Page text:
In democratic countries, however opulent a man is supposed to be, he is almost always discontented with his fortune because he finds that he is less rich than his father was, and he fears that his sons will be less rich than himself. Most rich men in democracies are therefore constantly haunted by the desire of obtaining wealth, and they naturally turn their attention to trade and manufactures, which appear to offer the readiest and most efficient means of success. In this respect they share the instincts of the poor without feeling the same necessities; say, rather, they feel the most imperious of all necessities, that of not sinking in the world.

No one is so foolish as to choose war over peace. In peace sons bury their fathers, in war fathers bury their sons.

My first wish is, to see this plague of mankind banished from the earth, and the sons and daughters of this world employed in more pleasing and innocent amusements, than in preparing implements, and exercising them, for the destruction of mankind.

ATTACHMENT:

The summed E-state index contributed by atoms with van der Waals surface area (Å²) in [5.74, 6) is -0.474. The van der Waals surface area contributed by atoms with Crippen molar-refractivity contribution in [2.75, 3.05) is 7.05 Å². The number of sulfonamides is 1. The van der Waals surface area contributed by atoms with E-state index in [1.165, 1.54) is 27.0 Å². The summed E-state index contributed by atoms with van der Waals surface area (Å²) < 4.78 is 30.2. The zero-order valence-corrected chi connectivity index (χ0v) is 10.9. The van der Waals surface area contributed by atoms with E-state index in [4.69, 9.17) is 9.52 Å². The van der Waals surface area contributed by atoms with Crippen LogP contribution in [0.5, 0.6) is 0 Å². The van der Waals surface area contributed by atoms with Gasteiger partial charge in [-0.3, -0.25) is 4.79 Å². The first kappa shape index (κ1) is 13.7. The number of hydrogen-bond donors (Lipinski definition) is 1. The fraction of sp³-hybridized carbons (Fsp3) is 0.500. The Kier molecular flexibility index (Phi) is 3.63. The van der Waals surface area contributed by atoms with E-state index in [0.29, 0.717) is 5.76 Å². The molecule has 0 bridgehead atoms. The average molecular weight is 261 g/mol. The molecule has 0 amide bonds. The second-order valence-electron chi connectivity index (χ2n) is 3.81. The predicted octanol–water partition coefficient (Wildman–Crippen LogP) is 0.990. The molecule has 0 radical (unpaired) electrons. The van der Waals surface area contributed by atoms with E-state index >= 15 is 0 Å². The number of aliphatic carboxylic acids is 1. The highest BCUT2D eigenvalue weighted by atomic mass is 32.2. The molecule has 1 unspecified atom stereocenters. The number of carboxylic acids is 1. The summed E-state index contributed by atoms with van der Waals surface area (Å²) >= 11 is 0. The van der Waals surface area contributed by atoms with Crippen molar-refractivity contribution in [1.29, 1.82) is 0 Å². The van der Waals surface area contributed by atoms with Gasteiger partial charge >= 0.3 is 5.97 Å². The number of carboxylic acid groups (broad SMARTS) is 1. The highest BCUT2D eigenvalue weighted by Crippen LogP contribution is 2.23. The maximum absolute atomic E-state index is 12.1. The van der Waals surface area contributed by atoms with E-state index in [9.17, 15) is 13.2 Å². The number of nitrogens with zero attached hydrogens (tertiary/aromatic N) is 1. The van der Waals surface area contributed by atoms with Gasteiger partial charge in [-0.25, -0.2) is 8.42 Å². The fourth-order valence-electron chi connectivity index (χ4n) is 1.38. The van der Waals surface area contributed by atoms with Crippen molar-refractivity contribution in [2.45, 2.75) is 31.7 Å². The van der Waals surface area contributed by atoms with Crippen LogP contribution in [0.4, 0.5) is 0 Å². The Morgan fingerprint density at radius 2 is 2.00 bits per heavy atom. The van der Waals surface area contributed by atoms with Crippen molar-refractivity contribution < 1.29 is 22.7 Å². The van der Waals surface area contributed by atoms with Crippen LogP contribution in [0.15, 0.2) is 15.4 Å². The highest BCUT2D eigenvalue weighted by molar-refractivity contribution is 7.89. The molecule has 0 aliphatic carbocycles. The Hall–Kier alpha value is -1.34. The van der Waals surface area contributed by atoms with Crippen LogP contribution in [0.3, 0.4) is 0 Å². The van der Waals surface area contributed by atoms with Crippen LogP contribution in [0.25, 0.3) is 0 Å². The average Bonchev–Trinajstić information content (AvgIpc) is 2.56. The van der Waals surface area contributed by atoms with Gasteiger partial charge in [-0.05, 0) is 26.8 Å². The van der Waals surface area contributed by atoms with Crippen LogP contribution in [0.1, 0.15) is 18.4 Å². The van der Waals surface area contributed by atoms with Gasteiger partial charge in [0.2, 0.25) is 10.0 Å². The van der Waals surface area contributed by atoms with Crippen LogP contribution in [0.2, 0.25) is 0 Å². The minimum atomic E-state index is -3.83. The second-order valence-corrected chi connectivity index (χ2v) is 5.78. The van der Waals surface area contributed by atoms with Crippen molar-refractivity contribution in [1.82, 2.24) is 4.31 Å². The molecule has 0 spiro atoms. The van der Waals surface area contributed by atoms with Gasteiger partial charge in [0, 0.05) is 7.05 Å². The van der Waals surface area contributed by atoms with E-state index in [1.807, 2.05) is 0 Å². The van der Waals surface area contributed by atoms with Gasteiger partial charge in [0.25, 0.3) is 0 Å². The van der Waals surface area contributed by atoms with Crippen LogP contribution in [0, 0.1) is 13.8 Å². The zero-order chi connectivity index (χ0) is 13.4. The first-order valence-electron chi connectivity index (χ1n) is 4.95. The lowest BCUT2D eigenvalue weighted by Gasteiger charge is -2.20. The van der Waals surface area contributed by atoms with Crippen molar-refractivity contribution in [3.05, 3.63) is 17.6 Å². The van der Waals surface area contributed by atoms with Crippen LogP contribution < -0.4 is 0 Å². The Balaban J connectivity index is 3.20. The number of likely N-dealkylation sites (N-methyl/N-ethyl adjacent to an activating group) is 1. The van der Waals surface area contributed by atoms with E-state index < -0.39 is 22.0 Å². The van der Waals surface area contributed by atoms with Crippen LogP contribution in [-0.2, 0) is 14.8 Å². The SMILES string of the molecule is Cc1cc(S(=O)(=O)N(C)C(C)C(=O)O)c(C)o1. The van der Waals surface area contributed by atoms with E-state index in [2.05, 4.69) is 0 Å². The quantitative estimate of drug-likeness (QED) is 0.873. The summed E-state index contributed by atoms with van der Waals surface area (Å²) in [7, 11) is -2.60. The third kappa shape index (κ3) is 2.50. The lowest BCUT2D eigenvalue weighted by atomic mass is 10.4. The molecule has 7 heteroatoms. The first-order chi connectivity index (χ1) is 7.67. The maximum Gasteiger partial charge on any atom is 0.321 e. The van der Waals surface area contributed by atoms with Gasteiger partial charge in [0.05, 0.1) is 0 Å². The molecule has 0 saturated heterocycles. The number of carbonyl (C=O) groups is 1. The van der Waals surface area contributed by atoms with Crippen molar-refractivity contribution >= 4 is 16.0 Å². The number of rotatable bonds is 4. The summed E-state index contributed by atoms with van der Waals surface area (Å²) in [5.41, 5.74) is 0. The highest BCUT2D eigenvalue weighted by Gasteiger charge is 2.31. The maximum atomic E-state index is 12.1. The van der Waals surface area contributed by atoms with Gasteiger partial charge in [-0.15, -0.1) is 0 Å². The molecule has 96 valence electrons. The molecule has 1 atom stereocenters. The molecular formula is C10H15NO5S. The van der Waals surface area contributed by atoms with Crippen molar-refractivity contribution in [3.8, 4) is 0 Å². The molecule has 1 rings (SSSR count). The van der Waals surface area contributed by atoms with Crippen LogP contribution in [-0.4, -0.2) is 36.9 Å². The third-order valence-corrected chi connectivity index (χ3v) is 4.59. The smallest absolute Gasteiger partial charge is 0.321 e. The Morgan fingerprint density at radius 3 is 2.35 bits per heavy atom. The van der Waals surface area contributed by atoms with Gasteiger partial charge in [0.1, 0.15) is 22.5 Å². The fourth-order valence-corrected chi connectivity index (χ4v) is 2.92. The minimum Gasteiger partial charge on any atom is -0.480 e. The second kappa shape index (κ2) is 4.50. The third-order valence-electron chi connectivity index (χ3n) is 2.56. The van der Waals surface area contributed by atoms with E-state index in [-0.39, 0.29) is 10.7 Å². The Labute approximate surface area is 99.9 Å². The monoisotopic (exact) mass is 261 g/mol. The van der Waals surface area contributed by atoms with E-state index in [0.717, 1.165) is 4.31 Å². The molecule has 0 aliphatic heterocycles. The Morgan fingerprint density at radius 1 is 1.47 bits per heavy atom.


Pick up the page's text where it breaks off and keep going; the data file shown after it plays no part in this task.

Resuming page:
A Country is not a mere territory; the particular territory is only its foundation. The Country is the idea which rises upon that foundation; it is the sentiment of love, the sense of fellowship which binds together all the sons of that territory.

Not satisfied with great principles, they were avaricious of great achievements. They subdued forests, organized emigration, marched westward under the star of empire. They achieved Louisburg and Concord and Lexington, and Paul Revere's ride and the Charter Oak and Bennington and Gaspee Point, and Harvard and Yale and Bowdoin and Dartmouth. They preserved the union, annihilated slavery, crushed repudiation, made the promises of the nation equal to gold. They have spoken the word of protest and pleading in behalf of the Chinaman and the Indian and the African, in behalf of a reformed civil service, and of honest elections. And where has there been a battle for God and humanity that they and their sons have not been in it?